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The legend of ROBIN FRIDAY
This isn’t about Robin Friday, the man who died 20 years ago, and what he did to and for us. This is about the legend that has arisen since then, about what we did to and for him. Robin Friday is now a more powerful figure in the imaginations of Reading fans, Cardiff fans and football followers nationally than he was either in his lifetime or at his death.
This phenomenon begs two questions. How has this happened? And what does it tell us about how we view the world of football (and culture and celebrity) today? There’s a third point to this piece as well; to further embellish the legend by bringing together the
A fan’s tribute poster – thanks to whoever did it THE LEGEND OF ROBIN FRIDAY
best collection of images of Robin in action. You can glimpse him for a couple of minutes only on old footage and the books about him contain a couple of photos only, but nothing that really visually brings him to life, especially for younger followers of the legend who never saw him play. Hopefully this score or more photos will fill that gap.
For new and younger readers – if you don’t know the apps and goals, the scrapes and japes of Robin Friday’s life and football career – this essay isn’t the best place to start. Instead there’s a book called The Greatest Footballer You Never Saw which will tell you all about popping pills, crapping in the opponents’ bath, chucking lumps of scaffolding at team-mates, nicking statues out of graveyards, kissing policemen, dancing naked on pub tables, dope-fest weddings, grabbing testicles, stealing swans, pulling down team-mates’ shorts and scoring glorious goals. But you probably already know the gist of it all or you wouldn’t be reading this. Here I’m basically interested in what happened afterwards.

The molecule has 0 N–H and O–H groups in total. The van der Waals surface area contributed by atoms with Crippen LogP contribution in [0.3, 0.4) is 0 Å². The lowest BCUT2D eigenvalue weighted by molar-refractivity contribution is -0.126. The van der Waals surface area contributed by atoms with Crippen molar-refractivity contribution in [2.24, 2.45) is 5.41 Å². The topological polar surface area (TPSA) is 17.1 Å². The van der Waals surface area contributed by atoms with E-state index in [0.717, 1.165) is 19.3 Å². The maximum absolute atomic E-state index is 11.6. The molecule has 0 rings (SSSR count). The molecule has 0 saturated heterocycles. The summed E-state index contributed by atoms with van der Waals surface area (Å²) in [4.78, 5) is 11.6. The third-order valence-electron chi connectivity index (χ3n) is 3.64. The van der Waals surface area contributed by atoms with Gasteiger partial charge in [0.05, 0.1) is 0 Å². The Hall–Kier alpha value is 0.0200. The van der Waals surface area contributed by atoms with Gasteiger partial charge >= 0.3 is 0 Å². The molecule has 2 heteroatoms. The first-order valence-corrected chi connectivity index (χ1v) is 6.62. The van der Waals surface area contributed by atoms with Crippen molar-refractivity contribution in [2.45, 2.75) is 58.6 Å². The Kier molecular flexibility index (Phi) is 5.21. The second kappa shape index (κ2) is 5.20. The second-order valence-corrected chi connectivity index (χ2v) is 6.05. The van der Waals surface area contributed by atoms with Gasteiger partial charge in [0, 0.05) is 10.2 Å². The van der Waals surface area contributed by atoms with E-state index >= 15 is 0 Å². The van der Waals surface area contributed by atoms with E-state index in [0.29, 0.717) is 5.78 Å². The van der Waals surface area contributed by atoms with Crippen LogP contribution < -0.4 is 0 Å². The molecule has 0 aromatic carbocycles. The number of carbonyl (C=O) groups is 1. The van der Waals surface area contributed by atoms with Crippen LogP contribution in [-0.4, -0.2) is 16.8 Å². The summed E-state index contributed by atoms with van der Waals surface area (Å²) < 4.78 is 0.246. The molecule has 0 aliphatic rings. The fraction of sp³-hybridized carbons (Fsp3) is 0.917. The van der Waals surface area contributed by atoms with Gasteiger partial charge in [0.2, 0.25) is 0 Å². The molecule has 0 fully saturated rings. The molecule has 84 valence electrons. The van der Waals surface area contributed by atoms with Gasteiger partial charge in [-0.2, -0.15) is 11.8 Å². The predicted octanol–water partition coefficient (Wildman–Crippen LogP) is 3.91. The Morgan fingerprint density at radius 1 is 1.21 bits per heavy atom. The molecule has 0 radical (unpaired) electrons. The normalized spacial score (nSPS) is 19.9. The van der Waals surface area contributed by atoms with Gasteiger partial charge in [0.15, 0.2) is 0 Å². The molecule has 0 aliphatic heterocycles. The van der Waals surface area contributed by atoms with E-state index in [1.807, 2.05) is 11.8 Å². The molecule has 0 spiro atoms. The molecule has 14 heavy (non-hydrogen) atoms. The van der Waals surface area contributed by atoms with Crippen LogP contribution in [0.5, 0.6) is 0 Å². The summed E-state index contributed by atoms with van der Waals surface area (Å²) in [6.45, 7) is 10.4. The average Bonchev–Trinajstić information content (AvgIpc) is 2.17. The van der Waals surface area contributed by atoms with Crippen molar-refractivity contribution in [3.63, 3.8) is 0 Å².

Two ‘ex-Reading and Cardiff ’ forwards died young in 1990. Both had won promotion from the Fourth Division with Reading, both played around 150 games for the club, both are fondly remembered for their great dribbling and shooting abilities. The younger and more recent of the pair, the victim of a road accident, was Dean Horrix, at Elm Park, from 1983-88. Yet fans under 35 would be unlikely to know the name or recall the deeds. Robin Friday’s first team career at Elm Park ran from 1974 to 1976 and, by contrast, has been rerun in the minds and